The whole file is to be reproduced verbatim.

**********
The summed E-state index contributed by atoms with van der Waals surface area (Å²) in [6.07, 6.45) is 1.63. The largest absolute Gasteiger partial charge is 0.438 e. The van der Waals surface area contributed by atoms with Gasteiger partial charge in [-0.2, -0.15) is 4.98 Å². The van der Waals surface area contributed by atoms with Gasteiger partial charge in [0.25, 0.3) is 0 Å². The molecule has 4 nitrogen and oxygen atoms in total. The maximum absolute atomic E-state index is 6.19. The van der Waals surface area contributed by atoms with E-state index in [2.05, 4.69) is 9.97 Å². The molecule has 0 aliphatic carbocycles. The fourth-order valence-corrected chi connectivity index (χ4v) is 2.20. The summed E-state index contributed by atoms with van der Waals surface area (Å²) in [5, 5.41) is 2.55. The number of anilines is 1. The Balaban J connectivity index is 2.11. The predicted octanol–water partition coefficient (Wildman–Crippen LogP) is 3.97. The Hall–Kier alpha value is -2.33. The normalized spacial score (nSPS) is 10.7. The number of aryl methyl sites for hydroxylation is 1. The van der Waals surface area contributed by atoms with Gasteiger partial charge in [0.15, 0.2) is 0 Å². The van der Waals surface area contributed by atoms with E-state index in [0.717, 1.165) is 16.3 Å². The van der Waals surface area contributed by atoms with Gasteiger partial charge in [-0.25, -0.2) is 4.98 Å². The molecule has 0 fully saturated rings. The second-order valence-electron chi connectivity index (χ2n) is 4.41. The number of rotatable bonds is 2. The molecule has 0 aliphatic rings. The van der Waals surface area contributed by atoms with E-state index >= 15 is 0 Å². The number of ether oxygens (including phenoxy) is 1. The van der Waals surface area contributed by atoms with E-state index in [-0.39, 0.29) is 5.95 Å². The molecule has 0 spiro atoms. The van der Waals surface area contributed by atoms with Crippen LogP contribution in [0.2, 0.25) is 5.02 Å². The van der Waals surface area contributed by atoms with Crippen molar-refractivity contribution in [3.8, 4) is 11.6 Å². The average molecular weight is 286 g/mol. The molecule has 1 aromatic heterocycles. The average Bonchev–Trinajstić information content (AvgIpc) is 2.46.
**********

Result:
The summed E-state index contributed by atoms with van der Waals surface area (Å²) in [6.07, 6.45) is 1.63. The largest absolute Gasteiger partial charge is 0.438 e. The van der Waals surface area contributed by atoms with Gasteiger partial charge in [-0.2, -0.15) is 4.98 Å². The van der Waals surface area contributed by atoms with Gasteiger partial charge in [0.25, 0.3) is 0 Å². The molecule has 4 nitrogen and oxygen atoms in total. The maximum absolute atomic E-state index is 6.19. The van der Waals surface area contributed by atoms with E-state index in [2.05, 4.69) is 9.97 Å². The molecule has 0 aliphatic carbocycles. The fourth-order valence-corrected chi connectivity index (χ4v) is 2.20. The summed E-state index contributed by atoms with van der Waals surface area (Å²) in [5, 5.41) is 2.55. The number of anilines is 1. The Balaban J connectivity index is 2.11. The predicted octanol–water partition coefficient (Wildman–Crippen LogP) is 3.97. The Hall–Kier alpha value is -2.33. The normalized spacial score (nSPS) is 10.7. The number of aryl methyl sites for hydroxylation is 1. The van der Waals surface area contributed by atoms with Gasteiger partial charge in [0.15, 0.2) is 0 Å². The van der Waals surface area contributed by atoms with E-state index in [0.717, 1.165) is 16.3 Å². The van der Waals surface area contributed by atoms with Gasteiger partial charge in [-0.25, -0.2) is 4.98 Å². The molecule has 0 fully saturated rings. The second-order valence-electron chi connectivity index (χ2n) is 4.41. The number of rotatable bonds is 2. The molecule has 0 aliphatic rings. The van der Waals surface area contributed by atoms with E-state index >= 15 is 0 Å². The number of ether oxygens (including phenoxy) is 1. The van der Waals surface area contributed by atoms with E-state index in [-0.39, 0.29) is 5.95 Å². The molecule has 0 spiro atoms. The van der Waals surface area contributed by atoms with Crippen LogP contribution in [0.2, 0.25) is 5.02 Å². The van der Waals surface area contributed by atoms with Crippen molar-refractivity contribution in [3.8, 4) is 11.6 Å². The average molecular weight is 286 g/mol. The molecule has 1 aromatic heterocycles. The average Bonchev–Trinajstić information content (AvgIpc) is 2.46.